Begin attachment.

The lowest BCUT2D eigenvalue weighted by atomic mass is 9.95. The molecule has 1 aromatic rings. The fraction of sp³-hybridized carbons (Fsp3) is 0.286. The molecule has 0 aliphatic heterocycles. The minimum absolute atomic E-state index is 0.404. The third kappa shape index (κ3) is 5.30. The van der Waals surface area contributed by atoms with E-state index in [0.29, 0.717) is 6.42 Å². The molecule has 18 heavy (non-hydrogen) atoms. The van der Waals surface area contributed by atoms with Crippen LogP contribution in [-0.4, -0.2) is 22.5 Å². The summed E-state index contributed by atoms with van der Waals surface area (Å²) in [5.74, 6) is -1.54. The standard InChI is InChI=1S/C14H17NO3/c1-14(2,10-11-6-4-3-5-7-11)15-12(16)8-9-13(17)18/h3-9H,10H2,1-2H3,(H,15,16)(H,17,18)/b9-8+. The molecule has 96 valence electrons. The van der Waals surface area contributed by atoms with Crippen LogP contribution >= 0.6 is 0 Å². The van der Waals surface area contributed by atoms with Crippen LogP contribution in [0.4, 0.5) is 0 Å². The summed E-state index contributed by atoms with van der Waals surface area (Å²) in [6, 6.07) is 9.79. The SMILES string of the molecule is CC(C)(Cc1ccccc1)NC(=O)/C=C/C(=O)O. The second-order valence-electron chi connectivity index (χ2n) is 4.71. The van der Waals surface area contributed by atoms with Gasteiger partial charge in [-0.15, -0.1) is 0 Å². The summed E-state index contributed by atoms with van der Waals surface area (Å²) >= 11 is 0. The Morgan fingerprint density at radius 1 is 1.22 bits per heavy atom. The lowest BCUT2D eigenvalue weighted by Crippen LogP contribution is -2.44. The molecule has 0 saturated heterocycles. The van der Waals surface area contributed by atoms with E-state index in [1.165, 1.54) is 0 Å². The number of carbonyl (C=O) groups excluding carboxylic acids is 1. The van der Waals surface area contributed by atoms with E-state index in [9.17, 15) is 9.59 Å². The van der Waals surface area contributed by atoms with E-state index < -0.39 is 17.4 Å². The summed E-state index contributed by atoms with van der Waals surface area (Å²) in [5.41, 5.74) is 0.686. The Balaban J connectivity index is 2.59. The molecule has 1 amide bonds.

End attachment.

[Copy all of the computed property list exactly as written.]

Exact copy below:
The lowest BCUT2D eigenvalue weighted by atomic mass is 9.95. The molecule has 1 aromatic rings. The fraction of sp³-hybridized carbons (Fsp3) is 0.286. The molecule has 0 aliphatic heterocycles. The minimum absolute atomic E-state index is 0.404. The third kappa shape index (κ3) is 5.30. The van der Waals surface area contributed by atoms with E-state index in [0.29, 0.717) is 6.42 Å². The molecule has 18 heavy (non-hydrogen) atoms. The van der Waals surface area contributed by atoms with Crippen LogP contribution in [-0.4, -0.2) is 22.5 Å². The summed E-state index contributed by atoms with van der Waals surface area (Å²) in [5.74, 6) is -1.54. The standard InChI is InChI=1S/C14H17NO3/c1-14(2,10-11-6-4-3-5-7-11)15-12(16)8-9-13(17)18/h3-9H,10H2,1-2H3,(H,15,16)(H,17,18)/b9-8+. The molecule has 96 valence electrons. The van der Waals surface area contributed by atoms with Crippen LogP contribution >= 0.6 is 0 Å². The van der Waals surface area contributed by atoms with Crippen LogP contribution in [0.4, 0.5) is 0 Å². The summed E-state index contributed by atoms with van der Waals surface area (Å²) in [6, 6.07) is 9.79. The SMILES string of the molecule is CC(C)(Cc1ccccc1)NC(=O)/C=C/C(=O)O. The second-order valence-electron chi connectivity index (χ2n) is 4.71. The van der Waals surface area contributed by atoms with Gasteiger partial charge in [-0.15, -0.1) is 0 Å². The summed E-state index contributed by atoms with van der Waals surface area (Å²) >= 11 is 0. The Morgan fingerprint density at radius 1 is 1.22 bits per heavy atom. The lowest BCUT2D eigenvalue weighted by Crippen LogP contribution is -2.44. The molecule has 0 saturated heterocycles. The van der Waals surface area contributed by atoms with E-state index in [1.165, 1.54) is 0 Å². The number of carbonyl (C=O) groups excluding carboxylic acids is 1. The van der Waals surface area contributed by atoms with E-state index in [9.17, 15) is 9.59 Å². The van der Waals surface area contributed by atoms with E-state index < -0.39 is 17.4 Å². The summed E-state index contributed by atoms with van der Waals surface area (Å²) in [5.41, 5.74) is 0.686. The Balaban J connectivity index is 2.59. The molecule has 1 amide bonds.